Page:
I completed my 'A' Levels last year, and I have applied to read Law at NUS. Recently, I received the acceptance letter, and was naturally very happy. However, after all the excitement died down, I actually had some doubts over whether I could even survive law school.

In secondary school, I took Literature, and had an 'okay-hate'relationship with it. In JC, I disliked General Paper and my subject combination was Physics, Chemistry, Mathematics and Further Mathematics - one that was widely regarded as being at the extreme end of the Science stream.

By all accounts, it does seem that my academic inclinations does not quite click with law. I'm used to math/science, in which 1+1=2, and can never be 5 or 8. Conversely, with law, there's seldom a black and white answer, often with the gray area having varying shades even. It is considered by some of my friends to be quite an "artsy" subject.

It did not help that the people whom I know are going to law school, are so different from me in terms of yes, academic inclinations. Yet,I still believe that I AM interested in the study of law.

So my question is this: Based on what I've told you, do you think that I'm even suited (having passed the interview and test aside) to reading law? And could I even survive it?

Oh, you will survive it. At NUS, Law is very easy to pass, but very difficult to excel in. To give you an idea of what I mean, for your average Law subject at NUS, the pass rate could be more than 95%, but the percentage of students who score an A could be less than 5%. A very large majority of students would simply score a C.

Your A-level subject combination is not at all uncommon for law students. In fact, I took the same combination. The majority of law students in NUS would usually be Science students during their JC days.

You can broadly classify Law subjects into two groups. There is the "hard law" category, and the "soft law" category. The "soft law" subjects are more "artsy". The "hard law" subjects are more "science". At NUS law school, there will be a compulsory core syllabus, but beyond that, you can choose your own electives ("hard law", or "soft law", or a mix).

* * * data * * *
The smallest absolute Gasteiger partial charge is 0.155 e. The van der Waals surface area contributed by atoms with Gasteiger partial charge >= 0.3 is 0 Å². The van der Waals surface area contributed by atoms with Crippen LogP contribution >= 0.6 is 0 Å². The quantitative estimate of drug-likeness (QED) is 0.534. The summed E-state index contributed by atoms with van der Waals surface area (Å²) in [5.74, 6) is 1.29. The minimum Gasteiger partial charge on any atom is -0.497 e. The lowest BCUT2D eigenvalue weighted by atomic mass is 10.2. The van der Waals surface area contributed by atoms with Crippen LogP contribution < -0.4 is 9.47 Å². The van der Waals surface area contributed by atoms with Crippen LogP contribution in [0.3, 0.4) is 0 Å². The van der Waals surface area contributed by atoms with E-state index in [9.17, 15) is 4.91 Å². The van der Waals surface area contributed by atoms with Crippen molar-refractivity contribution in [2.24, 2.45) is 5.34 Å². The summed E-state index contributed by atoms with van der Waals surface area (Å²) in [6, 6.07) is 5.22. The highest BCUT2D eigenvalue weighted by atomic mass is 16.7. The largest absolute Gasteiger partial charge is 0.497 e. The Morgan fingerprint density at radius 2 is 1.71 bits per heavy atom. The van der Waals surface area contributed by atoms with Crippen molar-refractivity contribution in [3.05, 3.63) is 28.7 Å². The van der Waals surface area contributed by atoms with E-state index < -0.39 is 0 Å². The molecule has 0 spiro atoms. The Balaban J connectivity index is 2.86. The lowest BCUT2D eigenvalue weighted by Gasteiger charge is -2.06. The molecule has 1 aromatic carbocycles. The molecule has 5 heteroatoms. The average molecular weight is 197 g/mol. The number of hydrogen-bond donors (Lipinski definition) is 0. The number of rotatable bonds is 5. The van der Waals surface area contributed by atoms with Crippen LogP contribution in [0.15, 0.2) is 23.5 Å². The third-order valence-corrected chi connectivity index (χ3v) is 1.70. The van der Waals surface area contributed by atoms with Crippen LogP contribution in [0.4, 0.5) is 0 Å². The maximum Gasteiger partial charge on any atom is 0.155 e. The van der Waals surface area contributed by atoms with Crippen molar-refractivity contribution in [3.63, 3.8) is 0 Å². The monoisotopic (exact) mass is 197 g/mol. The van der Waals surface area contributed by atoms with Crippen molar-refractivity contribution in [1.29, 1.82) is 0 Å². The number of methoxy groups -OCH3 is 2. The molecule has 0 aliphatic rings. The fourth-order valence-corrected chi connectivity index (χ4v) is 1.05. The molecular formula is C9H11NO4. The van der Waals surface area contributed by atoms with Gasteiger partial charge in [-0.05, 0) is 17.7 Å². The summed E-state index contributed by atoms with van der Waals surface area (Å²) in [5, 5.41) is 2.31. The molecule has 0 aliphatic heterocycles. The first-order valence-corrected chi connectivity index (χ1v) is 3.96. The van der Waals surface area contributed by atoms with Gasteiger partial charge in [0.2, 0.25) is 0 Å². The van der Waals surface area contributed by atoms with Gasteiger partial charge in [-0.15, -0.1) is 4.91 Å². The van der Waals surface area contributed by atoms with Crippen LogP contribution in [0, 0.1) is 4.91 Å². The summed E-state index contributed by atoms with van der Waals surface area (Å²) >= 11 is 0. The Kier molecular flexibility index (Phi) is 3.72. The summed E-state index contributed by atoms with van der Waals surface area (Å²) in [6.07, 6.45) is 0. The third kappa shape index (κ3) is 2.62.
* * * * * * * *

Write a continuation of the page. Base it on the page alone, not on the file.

To expand on your analogy, the "hard law" subjects are the 1+1=2 subjects. The required answers can be quite exact. Your formulae comes in the form of legislation and case law. Your problem comes in the form of a long, detailed story about, say, a husband and wife who want to divorce, or three robbers who try to rob a bank. You are then required to apply the legal formulae to the situation and work out the legal consequences.

The answers are quite exact, because you take the facts to be exactly as they are given, and you apply the law exactly as it is. Working on these sorts of questions is more like solving a physics question than writing a literature essay. It's just that in physics, your story will take, for example, the form of a ball that is thrown out from a high building and starts falling towards the ground, and your formulae will be Newton's Laws, not Parliament's Laws.

The "soft law" subjects are the ones which ask you to think more about what the law should be, rather than it is. Or they may delve into the histories of different legal systems in different countries. Or they may explore the areas where the law intersects with other disciplines, such as political science, sociology or public policy. These are the "artsy" law subjects.

May 25, 2007

The Definitions of Success

Back to the interesting question of a person’s success in Singapore.

In my earlier post, it was implicitly assumed that everyone has a common understanding of what “success” means. But of course, success is relative and subjective.

And I think that it is very wise to have, and to pursue, your own subjective definitions of success, rather than society’s, or your parents’, or someone else’s. Because it is, after all, your own life.

My idea of success (which you certainly don’t have to agree with or subscribe to) is based on an “all-round” model. I like to divide life up into seven or eight broad areas – eg “family”; “career”; “health”; “finances”; “spiritual” etc – and consider how I’m doing.